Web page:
Barry Bonds thinks Mark McGwire and Pete Rose belong in the Hall of Fame.
The Baseball Writers' Association of America elected Cal Ripken Jr. and Tony Gwynn to the Hall last week, but denied McGwire. The former slugger ranks seventh on the career list with 583 home runs, but his legacy was tarnished when he stonewalled Congress two years ago amid accusations of steroid use.
"I congratulate Cal Ripken Jr. and Tony Gwynn for their induction to the Hall of Fame because they were great ballplayers," Bonds said Wednesday in the Dominican Republic. "But I also think McGwire and Pete Rose should be in Cooperstown."
The 23.5 percent vote McGwire received represented the first referendum on how history will judge an age when bulked-up players came under suspicion of using performance-enhancing drugs. Baseball didn't ban steroids until after the 2002 season.
Hall of Fame voters might face a similar decision on Bonds, who is under investigation by a federal grand jury as to whether he perjured himself when he testified in 2003 in the BALCO steroid distribution case that he hadn't knowingly taken any performance-enhancing drugs.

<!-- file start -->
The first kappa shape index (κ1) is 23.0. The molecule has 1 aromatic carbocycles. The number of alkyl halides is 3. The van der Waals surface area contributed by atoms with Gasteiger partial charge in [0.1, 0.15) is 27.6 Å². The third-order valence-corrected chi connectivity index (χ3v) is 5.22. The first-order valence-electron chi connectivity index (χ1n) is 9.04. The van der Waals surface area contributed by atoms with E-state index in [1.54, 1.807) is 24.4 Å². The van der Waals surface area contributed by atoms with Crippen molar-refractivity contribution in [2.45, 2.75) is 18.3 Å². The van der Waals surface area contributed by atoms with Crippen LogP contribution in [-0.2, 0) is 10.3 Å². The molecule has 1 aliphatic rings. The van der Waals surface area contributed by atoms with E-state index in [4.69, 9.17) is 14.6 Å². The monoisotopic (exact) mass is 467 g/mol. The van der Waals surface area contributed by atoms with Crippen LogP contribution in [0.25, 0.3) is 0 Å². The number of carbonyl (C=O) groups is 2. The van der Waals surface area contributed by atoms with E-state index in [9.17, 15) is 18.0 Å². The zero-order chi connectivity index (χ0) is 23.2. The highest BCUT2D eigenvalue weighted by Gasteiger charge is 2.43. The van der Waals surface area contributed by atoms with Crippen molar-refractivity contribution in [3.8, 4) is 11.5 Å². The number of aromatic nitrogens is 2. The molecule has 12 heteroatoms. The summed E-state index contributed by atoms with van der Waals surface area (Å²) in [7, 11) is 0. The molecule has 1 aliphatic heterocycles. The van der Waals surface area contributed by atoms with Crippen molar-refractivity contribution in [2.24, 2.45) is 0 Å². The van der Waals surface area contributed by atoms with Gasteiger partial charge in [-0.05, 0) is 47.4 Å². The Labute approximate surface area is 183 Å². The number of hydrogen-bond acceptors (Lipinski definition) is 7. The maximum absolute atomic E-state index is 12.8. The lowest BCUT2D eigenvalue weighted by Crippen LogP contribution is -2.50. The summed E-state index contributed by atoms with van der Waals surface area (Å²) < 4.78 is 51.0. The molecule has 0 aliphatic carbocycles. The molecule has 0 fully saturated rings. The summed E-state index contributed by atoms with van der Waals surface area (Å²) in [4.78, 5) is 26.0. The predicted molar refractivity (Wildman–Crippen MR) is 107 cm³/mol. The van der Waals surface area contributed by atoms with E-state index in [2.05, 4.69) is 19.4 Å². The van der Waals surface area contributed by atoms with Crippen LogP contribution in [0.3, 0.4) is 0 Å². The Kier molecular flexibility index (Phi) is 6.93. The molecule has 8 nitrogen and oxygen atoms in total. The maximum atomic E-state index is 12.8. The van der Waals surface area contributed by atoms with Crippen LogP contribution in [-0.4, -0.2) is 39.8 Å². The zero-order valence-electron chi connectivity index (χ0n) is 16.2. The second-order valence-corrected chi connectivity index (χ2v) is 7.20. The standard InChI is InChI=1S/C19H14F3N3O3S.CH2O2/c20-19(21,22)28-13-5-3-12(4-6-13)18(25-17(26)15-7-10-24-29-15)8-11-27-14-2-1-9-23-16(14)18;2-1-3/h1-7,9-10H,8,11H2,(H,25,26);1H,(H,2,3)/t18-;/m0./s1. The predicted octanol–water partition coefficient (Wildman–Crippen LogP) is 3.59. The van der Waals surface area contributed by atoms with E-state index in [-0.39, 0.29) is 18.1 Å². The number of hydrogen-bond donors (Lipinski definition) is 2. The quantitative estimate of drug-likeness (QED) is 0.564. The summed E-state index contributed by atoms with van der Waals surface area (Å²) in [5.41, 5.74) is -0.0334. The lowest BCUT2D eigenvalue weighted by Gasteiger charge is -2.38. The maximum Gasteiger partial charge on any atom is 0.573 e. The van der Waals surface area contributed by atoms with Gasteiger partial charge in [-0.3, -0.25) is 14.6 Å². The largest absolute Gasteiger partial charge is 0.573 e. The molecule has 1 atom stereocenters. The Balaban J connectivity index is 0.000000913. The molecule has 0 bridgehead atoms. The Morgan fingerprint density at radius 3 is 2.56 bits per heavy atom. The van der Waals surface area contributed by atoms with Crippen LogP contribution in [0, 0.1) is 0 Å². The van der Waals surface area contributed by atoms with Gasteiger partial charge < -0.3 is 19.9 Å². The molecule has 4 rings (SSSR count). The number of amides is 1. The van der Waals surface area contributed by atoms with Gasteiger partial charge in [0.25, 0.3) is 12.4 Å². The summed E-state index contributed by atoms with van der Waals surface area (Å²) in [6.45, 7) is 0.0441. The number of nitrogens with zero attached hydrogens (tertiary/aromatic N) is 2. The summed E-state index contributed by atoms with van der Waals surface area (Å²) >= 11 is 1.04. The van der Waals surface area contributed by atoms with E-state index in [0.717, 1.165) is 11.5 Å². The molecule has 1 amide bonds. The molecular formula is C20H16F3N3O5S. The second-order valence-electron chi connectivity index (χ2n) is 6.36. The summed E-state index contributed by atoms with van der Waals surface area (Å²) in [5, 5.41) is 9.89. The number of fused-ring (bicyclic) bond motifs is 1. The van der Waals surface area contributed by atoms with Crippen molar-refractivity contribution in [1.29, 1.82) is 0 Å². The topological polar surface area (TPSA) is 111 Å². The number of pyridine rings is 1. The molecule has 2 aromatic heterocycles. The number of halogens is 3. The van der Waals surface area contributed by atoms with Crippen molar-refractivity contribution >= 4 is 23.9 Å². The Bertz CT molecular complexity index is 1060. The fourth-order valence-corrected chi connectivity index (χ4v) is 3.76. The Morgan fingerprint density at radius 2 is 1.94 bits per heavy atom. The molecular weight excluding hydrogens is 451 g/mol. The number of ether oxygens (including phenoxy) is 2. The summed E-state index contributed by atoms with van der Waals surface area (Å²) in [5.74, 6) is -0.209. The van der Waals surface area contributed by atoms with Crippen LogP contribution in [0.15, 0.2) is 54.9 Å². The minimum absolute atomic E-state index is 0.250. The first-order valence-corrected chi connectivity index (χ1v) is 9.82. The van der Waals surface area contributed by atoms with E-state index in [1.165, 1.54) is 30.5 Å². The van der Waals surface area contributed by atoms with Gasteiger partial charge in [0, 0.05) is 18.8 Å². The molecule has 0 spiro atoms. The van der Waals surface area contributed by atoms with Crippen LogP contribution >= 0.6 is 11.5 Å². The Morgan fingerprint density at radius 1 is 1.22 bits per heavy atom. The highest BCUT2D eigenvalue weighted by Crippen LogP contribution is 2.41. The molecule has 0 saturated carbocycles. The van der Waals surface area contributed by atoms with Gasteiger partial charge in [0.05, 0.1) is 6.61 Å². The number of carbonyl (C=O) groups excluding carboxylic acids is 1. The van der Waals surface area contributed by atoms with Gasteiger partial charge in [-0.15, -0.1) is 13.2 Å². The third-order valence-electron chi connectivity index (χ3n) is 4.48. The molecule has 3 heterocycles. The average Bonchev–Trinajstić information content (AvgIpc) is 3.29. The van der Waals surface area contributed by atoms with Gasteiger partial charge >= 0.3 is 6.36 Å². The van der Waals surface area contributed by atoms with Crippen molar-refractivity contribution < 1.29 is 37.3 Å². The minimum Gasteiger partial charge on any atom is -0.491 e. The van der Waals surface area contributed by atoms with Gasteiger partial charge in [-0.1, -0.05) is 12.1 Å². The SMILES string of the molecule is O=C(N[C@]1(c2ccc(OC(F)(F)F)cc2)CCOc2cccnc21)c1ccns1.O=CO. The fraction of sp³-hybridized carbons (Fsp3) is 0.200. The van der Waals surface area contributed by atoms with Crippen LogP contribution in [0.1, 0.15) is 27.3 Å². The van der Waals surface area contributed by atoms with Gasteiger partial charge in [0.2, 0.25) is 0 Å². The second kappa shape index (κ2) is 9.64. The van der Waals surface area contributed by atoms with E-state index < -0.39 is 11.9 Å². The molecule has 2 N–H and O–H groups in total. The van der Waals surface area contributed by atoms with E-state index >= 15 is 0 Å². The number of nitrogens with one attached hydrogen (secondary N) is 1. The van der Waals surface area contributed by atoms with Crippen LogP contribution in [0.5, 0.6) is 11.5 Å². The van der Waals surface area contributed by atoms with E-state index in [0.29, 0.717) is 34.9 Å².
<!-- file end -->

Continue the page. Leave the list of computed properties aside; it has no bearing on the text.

Rose, meanwhile, was given a lifetime ban from baseball in 1989 for betting on the sport, something he denied for years. The career hits leader with 4,256, Rose has never appeared on the Hall of Fame ballot but received four write-in votes this year, reports AP.
Arriving in the Dominican Republic for the Juan Marichal Golf Classic, Bonds told reporters he expects to become baseball's career home run leader this season.
"I'm sure I'm going to break the record this year," said the San Francisco left fielder, who needs 22 homers to surpass Hank Aaron's mark of 755. "But right now I'm just thinking about golf."
Bonds declined to discuss ongoing negotiations with the Giants over his contract, or his reported positive test for amphetamines last year.
Bonds hit .270 with 26 home runs and 77 RBIs for San Francisco last season.